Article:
OG&E consumers could face a historic rate hike. Where does all the extra money go?

When it comes to increasing electricity bills, Rick Dowell see Oklahoma Gas and Electric Co.. as a public service which pursues a historic rise in rates This will not only hurt residential consumers, but could also sink Oklahoma City’s economy.

Dowell and thousands of other OG&E customers will face a 13.85 percent increase in their bills if the utility’s application is approved by the Oklahoma Corporation Commission.

OG&E estimates that the average residential customer will see an average of $19.02 added to their monthly bill. Dowell, who owns and manages 30 office buildings, says the impact on businesses will be much worse.

By Dowell’s calculations, his annual bill increased from $485,383 in 2020 to $736,019 in 2023. He estimates the cost of electricity at his properties with rising rates will increase his annual OG&E bill to $837 $957.

The increases on Dowell’s bills also represent frequent fluctuations in separately assessed fuel costs that OG&E says do not include any profit taking by the utility. But similar complaints have been made by residential customers writing to the Corporation Commission, with one showing how their bill rose from $1,288 in 2019 to $1,882 in 2023.

“He’s a killer, I don’t know what these guys are thinking,” Dowell said. “And it seems so sneaky.” Nobody seems to know what’s going on.

More: Why OG&E customers could see their bills drop by $25 before a $19 increase

The requested increase coincides with the drop in fuel prices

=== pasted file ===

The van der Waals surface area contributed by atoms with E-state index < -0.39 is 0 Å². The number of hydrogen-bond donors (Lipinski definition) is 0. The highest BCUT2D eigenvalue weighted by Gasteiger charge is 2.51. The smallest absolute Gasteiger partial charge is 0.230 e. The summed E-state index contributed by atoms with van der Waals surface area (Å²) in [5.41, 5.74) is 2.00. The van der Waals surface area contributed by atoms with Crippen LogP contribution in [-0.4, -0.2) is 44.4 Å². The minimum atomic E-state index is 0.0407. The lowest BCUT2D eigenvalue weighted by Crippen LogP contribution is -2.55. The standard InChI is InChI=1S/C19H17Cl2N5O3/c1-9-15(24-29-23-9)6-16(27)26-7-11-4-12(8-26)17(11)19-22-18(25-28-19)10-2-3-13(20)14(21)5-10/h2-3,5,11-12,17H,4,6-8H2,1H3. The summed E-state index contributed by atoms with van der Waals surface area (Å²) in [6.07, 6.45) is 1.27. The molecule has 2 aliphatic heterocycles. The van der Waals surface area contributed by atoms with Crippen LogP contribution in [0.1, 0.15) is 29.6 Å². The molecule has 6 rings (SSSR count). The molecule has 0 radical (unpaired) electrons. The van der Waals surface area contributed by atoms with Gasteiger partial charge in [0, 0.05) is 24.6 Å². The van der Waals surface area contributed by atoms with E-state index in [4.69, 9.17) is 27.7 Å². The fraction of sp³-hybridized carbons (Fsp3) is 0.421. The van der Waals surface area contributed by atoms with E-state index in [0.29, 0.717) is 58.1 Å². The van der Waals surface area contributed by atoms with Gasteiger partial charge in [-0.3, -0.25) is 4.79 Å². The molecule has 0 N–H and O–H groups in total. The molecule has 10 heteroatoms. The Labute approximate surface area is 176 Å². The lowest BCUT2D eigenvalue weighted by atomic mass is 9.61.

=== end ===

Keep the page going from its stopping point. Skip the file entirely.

Hearings are scheduled to begin June 17 when OG&E and opponents of the increase will present their arguments to an administrative law judge who will then make a recommendation to the three Corporation Commission members who will have the final say on the matter.

If approved, the requested rate increase would be the third increase in customer bills since 2017, outside of separately assessed fuel costs. None of the previous increases come close to the $332.5 million increase currently sought by OG&E.

A $9 million request added $1 to the average monthly residential bill in 2017. A rate review in 2018 resulted in a $64 million decrease, reducing the average residential bill by $4.44 per month. A 1.9% rate increase was approved in 2022, which added $2.07 to the average monthly residential bill.

Kimber Shoop, director of regulatory policy and planning at OG&E, said the utility was timing the rate increase to coincide with recent declines in discrete fuel prices that had soared in recent years.

OG&E crews work to repair power lines on NW 162 and Western after a traffic accident in this 2022 photo.

“It’s been a while since we’ve had a significant increase in rates,” Shoop said. “We’ve tried to contain those costs and maintain affordability. But we have needed a lot of investment in our tower delivery system, particularly to strengthen the network, maintain reliability and replace aging assets and infrastructure.

Shoop said the utility faces challenges from inflation in material and labor costs, climate change…

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